That wasn’t the only disaster she told us about. We walked down the alley of the Oriental Theatre (originally named the Iroquois Theatre). It was here that the deadliest theater fire and the deadliest single-building fire in United States history occurred. At least 602 people died trying to exit the building but were trapped inside. I’ll spare you the details but it’s an interesting yet tragic read if you have the time.
Play At Navy Pier
Another fun activity to do while the weather is good is to visit Navy Pier on the Chicago shoreline of Lake Michigan. There’s always something happening at Navy Pier. You can find shops, restaurants, family attractions, exhibition facilities and even fireworks on certain summer nights. One of the major attractions is the 150-foot tall Navy Pier Ferris Wheel shown below. This is sort of an homage to the original Ferris Wheel, referred to as the Chicago Wheel, that was the centerpiece of the 1893 World’s Columbian Exposition in Chicago, Illinois. It was the exposition’s largest attraction at 264 ft tall.
There are plenty of other activities to fill your days in Chicago. If your traveling with kids you can spend the day with the lions, tigers and bears (oh my!) at the Lincoln Park Zoo the U.S.’s oldest public zoo. Or why not explore Lincoln Park itself. You’ll find four free conservatories to wander through (Palm House, Fern Room, Orchid House and Show House). You can’t beat getting something for free.
Explore Chicago’s Neighborhoods
A visit to Chicago is not complete without tasting some of its’ most famous foods. Fortunately there are incredible restaurants all over the city and in all the different neighborhoods. In fact one of the best restaurants in America is here, called Alinea. Unfortunately it also has the most expensive prices so we opted not to go. Maybe someday when I win the lottery. Instead we settled for a jaunt over to the Fulton Market District. There were a few great places to grab pre-dinner drinks such as The Betty and the neighboring Publican. I was in the mood for something a little different for dinner so we walked to Maude’s Liquor Bar. You wouldn’t know it by the name, but this dimly lit lounge served house cocktails, seafood & classic French dishes. The food was delicious!
I was told that I’d have to try Chicago’s famous deep dish pizza before I left, so on another evening, we visited Lou Malnatti’s Pizzaria. It was okay, and the crust was very buttery, but I have to say I’m not really a fan. I’m not sure if it’s because of all the hype that raised my expectations or what, but I guess I’m just more of a New York style pizza fan. There are plenty of other classic Chicago pizza restaurants such as Gino’s East and Giovanni’s Pizza. I love pizza so if I’m ever back in Chicago I’ll definitely give it another shot.
The day we left, we literally “rushed” over to visit Rush Street. Here you’ll find one of the wealthiest neighborhoods in the country as is evident by its’ highly rated restaurants, five-star hotels and prominent bars. We had lunch at Tavern On Rush and then walked across the street to buy an Italian gelato for dessert. The dining was good overall, but I wished we had made reservations for one of the restaurants with a skyline view of the city. This is an attraction in itself and I would highly recommend it.
Visit The Museums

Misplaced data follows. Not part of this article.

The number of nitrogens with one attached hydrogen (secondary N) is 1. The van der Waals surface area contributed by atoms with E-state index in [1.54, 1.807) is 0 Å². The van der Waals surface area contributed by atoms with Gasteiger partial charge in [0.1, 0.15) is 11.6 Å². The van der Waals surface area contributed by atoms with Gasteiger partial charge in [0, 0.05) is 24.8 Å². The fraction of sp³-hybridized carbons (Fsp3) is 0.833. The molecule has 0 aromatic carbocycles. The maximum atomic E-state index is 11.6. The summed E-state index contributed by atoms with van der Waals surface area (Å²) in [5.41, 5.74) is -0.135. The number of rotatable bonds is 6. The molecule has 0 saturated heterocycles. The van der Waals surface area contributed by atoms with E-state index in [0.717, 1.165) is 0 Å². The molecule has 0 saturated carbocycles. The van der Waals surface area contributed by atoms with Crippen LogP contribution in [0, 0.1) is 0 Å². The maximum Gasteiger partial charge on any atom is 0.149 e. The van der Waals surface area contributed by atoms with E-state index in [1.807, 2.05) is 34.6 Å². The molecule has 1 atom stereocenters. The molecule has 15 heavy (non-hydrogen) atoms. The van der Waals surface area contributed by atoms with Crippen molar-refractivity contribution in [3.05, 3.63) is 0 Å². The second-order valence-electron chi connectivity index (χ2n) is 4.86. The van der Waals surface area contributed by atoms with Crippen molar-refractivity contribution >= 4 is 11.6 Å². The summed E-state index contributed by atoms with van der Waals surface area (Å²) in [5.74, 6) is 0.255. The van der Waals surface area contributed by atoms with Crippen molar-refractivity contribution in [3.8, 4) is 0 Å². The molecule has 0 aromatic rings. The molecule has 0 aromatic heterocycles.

So remember when I talked about the weather being unpredictable? Well only one day after we had warm sunny weather, the rain and thunderstorms rolled in. Fortunately, we had planned on spending the day indoors at a couple of Chicago’s most famous museums. Our first stop was the Field Museum of Natural History. It is one of the largest natural history museums in the world and one I had heard about after seeing the 90’s film “The Ghost And The Darkness” starring Val Kilmer and Michael Douglas. The story was based on the true accounts of the notorious man-eating Tsavo lions in Africa. It’s a fascinating tale, and now the lion’s skins and skulls are permanently on display in the Field Museum.
You can always find something new to learn about at the Field Museum. While we were there, the museum had an interesting exhibit about Vikings. On display were ancient runestones, jewelry, wooden boats and even Viking weapons. It was perfect timing because I had just started watching Vikings the TV show. In another room there were incredibly tall totem poles from the northwest. And right in the center of the museum is Sue, the largest, most extensive and best preserved Tyrannosaurus rex specimen ever found. What’s really interesting is the legal battle that ensued (ha) over who owned the fossil after it was found. The museum with the help of some partner companies wound up paying over 7.5 million dollars for old Sue.
Click on any image below to view the gallery:
You can spend an entire day at just one of these museums, but we wanted to try to visit two. Our second stop was the Museum of Science and Industry. There we learned about the history of the German U-Boats used during World War II and were able to see a real U-505 submarine up close. This historic submarine was captured by Americans in what is considered one of the most unprecedented feats of bravery in the naval history of the United States and it’s now a National Historic Landmark. There’s a wonderful history of the U-505 submarine that you can read about on the museum’s online website.
Among the other attractions we experienced were seeing historical spacecrafts like the real Apollo 8 module, a tornado exhibit that includes a 40-foot vortex of swirling air and vapor you can study and manipulate, and even a walk-through exhibit titled Yesterday’s Main Street that allows you to see what Chicago would have looked like back in 1910.
As you might know I a bigger fan of science than art. However, if art is your thing then you should definitely plan to visit the Museum of Contemporary Art, or get lost in the Art Institute of Chicago. If you crave more art, then visit The City Gallery, located inside the historic Water Tower on the Magnificent Mile.
Enjoy Lake Michigan
Somehow our final day in Chicago was bright and sunny again. From our hotel window, we could see a glimpse of what looked like a beach so we headed out to see it. We arrived on the sands of Oak Street Beach a popular summer hotspot where people enjoy swimming, volleyball, and basking in the sun. For a minute I forgot that this was no ocean like I’m used to, but instead the waters of Lake Michigan. With more time I would have gone for a swim, but I was content with just getting my toes wet in the warm water.
Darn! We ran out of time and didn’t even get to visit the famous baseball park Wrigley Field. Oh well, that just means there will be more for us to explore the next time we visit Chicago!